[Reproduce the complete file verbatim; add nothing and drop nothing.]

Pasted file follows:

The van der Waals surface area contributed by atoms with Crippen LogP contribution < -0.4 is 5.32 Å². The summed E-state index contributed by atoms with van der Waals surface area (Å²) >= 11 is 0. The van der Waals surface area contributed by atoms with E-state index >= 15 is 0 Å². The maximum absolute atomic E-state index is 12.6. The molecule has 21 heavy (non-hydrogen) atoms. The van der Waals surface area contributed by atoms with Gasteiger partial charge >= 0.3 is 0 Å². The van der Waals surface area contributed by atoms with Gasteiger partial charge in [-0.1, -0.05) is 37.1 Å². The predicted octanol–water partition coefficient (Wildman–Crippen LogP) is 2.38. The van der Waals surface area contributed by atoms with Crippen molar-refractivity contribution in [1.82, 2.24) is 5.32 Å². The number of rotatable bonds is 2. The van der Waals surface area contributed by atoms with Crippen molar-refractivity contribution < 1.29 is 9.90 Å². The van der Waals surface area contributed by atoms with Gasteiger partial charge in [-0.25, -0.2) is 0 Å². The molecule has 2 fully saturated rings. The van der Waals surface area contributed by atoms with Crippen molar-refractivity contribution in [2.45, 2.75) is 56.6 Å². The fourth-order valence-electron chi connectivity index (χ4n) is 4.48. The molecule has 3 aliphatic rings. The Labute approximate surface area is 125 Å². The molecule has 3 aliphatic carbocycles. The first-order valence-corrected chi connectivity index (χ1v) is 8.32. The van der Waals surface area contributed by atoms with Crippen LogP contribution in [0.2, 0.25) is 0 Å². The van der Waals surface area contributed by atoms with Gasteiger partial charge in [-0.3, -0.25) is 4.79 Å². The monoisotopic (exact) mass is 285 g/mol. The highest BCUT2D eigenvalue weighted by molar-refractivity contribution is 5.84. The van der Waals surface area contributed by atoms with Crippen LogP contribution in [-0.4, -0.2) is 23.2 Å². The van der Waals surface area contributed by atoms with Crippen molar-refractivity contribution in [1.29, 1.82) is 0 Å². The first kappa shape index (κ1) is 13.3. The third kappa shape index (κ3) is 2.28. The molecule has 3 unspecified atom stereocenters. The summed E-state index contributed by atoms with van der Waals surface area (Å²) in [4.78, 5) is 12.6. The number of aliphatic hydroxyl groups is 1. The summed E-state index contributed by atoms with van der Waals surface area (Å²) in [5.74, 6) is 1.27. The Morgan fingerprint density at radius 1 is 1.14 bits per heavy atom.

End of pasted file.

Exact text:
The van der Waals surface area contributed by atoms with Crippen LogP contribution < -0.4 is 5.32 Å². The summed E-state index contributed by atoms with van der Waals surface area (Å²) >= 11 is 0. The van der Waals surface area contributed by atoms with E-state index >= 15 is 0 Å². The maximum absolute atomic E-state index is 12.6. The molecule has 21 heavy (non-hydrogen) atoms. The van der Waals surface area contributed by atoms with Gasteiger partial charge >= 0.3 is 0 Å². The van der Waals surface area contributed by atoms with Gasteiger partial charge in [-0.1, -0.05) is 37.1 Å². The predicted octanol–water partition coefficient (Wildman–Crippen LogP) is 2.38. The van der Waals surface area contributed by atoms with Crippen molar-refractivity contribution in [1.82, 2.24) is 5.32 Å². The number of rotatable bonds is 2. The van der Waals surface area contributed by atoms with Crippen molar-refractivity contribution < 1.29 is 9.90 Å². The van der Waals surface area contributed by atoms with Gasteiger partial charge in [-0.25, -0.2) is 0 Å². The molecule has 2 fully saturated rings. The van der Waals surface area contributed by atoms with Crippen molar-refractivity contribution in [2.45, 2.75) is 56.6 Å². The fourth-order valence-electron chi connectivity index (χ4n) is 4.48. The molecule has 3 aliphatic rings. The Labute approximate surface area is 125 Å². The molecule has 3 aliphatic carbocycles. The first-order valence-corrected chi connectivity index (χ1v) is 8.32. The van der Waals surface area contributed by atoms with Crippen LogP contribution in [0.2, 0.25) is 0 Å². The van der Waals surface area contributed by atoms with Gasteiger partial charge in [-0.3, -0.25) is 4.79 Å². The monoisotopic (exact) mass is 285 g/mol. The highest BCUT2D eigenvalue weighted by molar-refractivity contribution is 5.84. The van der Waals surface area contributed by atoms with Crippen LogP contribution in [-0.4, -0.2) is 23.2 Å². The van der Waals surface area contributed by atoms with Crippen molar-refractivity contribution in [1.29, 1.82) is 0 Å². The first kappa shape index (κ1) is 13.3. The third kappa shape index (κ3) is 2.28. The molecule has 3 unspecified atom stereocenters. The summed E-state index contributed by atoms with van der Waals surface area (Å²) in [4.78, 5) is 12.6. The number of aliphatic hydroxyl groups is 1. The summed E-state index contributed by atoms with van der Waals surface area (Å²) in [5.74, 6) is 1.27. The Morgan fingerprint density at radius 1 is 1.14 bits per heavy atom.